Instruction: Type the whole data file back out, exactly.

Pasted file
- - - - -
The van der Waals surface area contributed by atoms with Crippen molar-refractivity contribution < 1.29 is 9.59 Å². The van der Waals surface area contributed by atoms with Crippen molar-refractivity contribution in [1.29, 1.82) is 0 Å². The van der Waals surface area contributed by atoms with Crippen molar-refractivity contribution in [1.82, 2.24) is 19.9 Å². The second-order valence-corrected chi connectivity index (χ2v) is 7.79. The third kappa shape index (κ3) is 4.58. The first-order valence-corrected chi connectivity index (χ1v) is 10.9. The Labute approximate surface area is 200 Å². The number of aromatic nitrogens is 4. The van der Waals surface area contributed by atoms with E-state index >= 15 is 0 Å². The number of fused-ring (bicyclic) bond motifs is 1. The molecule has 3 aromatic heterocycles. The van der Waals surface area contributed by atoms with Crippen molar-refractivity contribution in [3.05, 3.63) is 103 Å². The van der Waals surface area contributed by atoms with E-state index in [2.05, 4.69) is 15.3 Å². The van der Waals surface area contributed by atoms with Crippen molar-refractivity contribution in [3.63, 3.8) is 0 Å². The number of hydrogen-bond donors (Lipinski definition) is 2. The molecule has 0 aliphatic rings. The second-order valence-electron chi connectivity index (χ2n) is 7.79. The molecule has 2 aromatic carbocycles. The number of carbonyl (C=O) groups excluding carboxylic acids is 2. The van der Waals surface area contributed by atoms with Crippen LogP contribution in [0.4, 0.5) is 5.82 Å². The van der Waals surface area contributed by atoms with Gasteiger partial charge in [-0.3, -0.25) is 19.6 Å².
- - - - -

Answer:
The van der Waals surface area contributed by atoms with Crippen molar-refractivity contribution < 1.29 is 9.59 Å². The van der Waals surface area contributed by atoms with Crippen molar-refractivity contribution in [1.29, 1.82) is 0 Å². The van der Waals surface area contributed by atoms with Crippen molar-refractivity contribution in [1.82, 2.24) is 19.9 Å². The second-order valence-corrected chi connectivity index (χ2v) is 7.79. The third kappa shape index (κ3) is 4.58. The first-order valence-corrected chi connectivity index (χ1v) is 10.9. The Labute approximate surface area is 200 Å². The number of aromatic nitrogens is 4. The van der Waals surface area contributed by atoms with E-state index >= 15 is 0 Å². The number of fused-ring (bicyclic) bond motifs is 1. The molecule has 3 aromatic heterocycles. The van der Waals surface area contributed by atoms with Crippen molar-refractivity contribution in [3.05, 3.63) is 103 Å². The van der Waals surface area contributed by atoms with E-state index in [2.05, 4.69) is 15.3 Å². The van der Waals surface area contributed by atoms with Crippen molar-refractivity contribution in [3.63, 3.8) is 0 Å². The number of hydrogen-bond donors (Lipinski definition) is 2. The molecule has 0 aliphatic rings. The second-order valence-electron chi connectivity index (χ2n) is 7.79. The molecule has 2 aromatic carbocycles. The number of carbonyl (C=O) groups excluding carboxylic acids is 2. The van der Waals surface area contributed by atoms with Crippen LogP contribution in [0.4, 0.5) is 5.82 Å². The van der Waals surface area contributed by atoms with Gasteiger partial charge in [-0.3, -0.25) is 19.6 Å².